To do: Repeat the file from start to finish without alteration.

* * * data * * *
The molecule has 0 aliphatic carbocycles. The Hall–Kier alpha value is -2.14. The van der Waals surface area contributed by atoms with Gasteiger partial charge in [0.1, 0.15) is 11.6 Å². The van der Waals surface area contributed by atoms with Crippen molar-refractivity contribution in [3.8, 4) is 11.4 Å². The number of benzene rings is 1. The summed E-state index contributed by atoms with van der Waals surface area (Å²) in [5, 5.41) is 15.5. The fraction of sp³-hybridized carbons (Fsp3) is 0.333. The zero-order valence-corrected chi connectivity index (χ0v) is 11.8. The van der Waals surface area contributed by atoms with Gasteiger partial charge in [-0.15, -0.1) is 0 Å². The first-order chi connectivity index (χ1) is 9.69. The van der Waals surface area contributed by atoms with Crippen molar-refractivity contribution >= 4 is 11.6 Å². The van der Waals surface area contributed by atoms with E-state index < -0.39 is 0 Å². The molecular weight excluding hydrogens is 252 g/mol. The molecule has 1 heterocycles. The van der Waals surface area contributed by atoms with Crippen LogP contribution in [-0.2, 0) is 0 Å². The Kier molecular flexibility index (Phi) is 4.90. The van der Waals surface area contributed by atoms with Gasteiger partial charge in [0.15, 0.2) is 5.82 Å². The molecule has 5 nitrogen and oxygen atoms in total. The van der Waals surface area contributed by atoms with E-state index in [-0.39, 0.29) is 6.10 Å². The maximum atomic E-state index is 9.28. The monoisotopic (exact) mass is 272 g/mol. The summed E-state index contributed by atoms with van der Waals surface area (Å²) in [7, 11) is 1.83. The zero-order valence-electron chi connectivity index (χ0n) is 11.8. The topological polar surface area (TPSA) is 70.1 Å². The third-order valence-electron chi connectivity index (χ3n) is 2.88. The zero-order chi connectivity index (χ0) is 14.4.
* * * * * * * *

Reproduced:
The molecule has 0 aliphatic carbocycles. The Hall–Kier alpha value is -2.14. The van der Waals surface area contributed by atoms with Gasteiger partial charge in [0.1, 0.15) is 11.6 Å². The van der Waals surface area contributed by atoms with Crippen molar-refractivity contribution in [3.8, 4) is 11.4 Å². The number of benzene rings is 1. The summed E-state index contributed by atoms with van der Waals surface area (Å²) in [5, 5.41) is 15.5. The fraction of sp³-hybridized carbons (Fsp3) is 0.333. The zero-order valence-corrected chi connectivity index (χ0v) is 11.8. The van der Waals surface area contributed by atoms with Gasteiger partial charge in [-0.15, -0.1) is 0 Å². The first-order chi connectivity index (χ1) is 9.69. The van der Waals surface area contributed by atoms with Crippen molar-refractivity contribution >= 4 is 11.6 Å². The van der Waals surface area contributed by atoms with E-state index < -0.39 is 0 Å². The molecular weight excluding hydrogens is 252 g/mol. The molecule has 1 heterocycles. The van der Waals surface area contributed by atoms with Crippen LogP contribution in [-0.2, 0) is 0 Å². The Kier molecular flexibility index (Phi) is 4.90. The van der Waals surface area contributed by atoms with Gasteiger partial charge in [0.15, 0.2) is 5.82 Å². The molecule has 5 nitrogen and oxygen atoms in total. The van der Waals surface area contributed by atoms with E-state index in [-0.39, 0.29) is 6.10 Å². The maximum atomic E-state index is 9.28. The monoisotopic (exact) mass is 272 g/mol. The summed E-state index contributed by atoms with van der Waals surface area (Å²) in [7, 11) is 1.83. The zero-order valence-electron chi connectivity index (χ0n) is 11.8. The topological polar surface area (TPSA) is 70.1 Å². The third-order valence-electron chi connectivity index (χ3n) is 2.88. The zero-order chi connectivity index (χ0) is 14.4.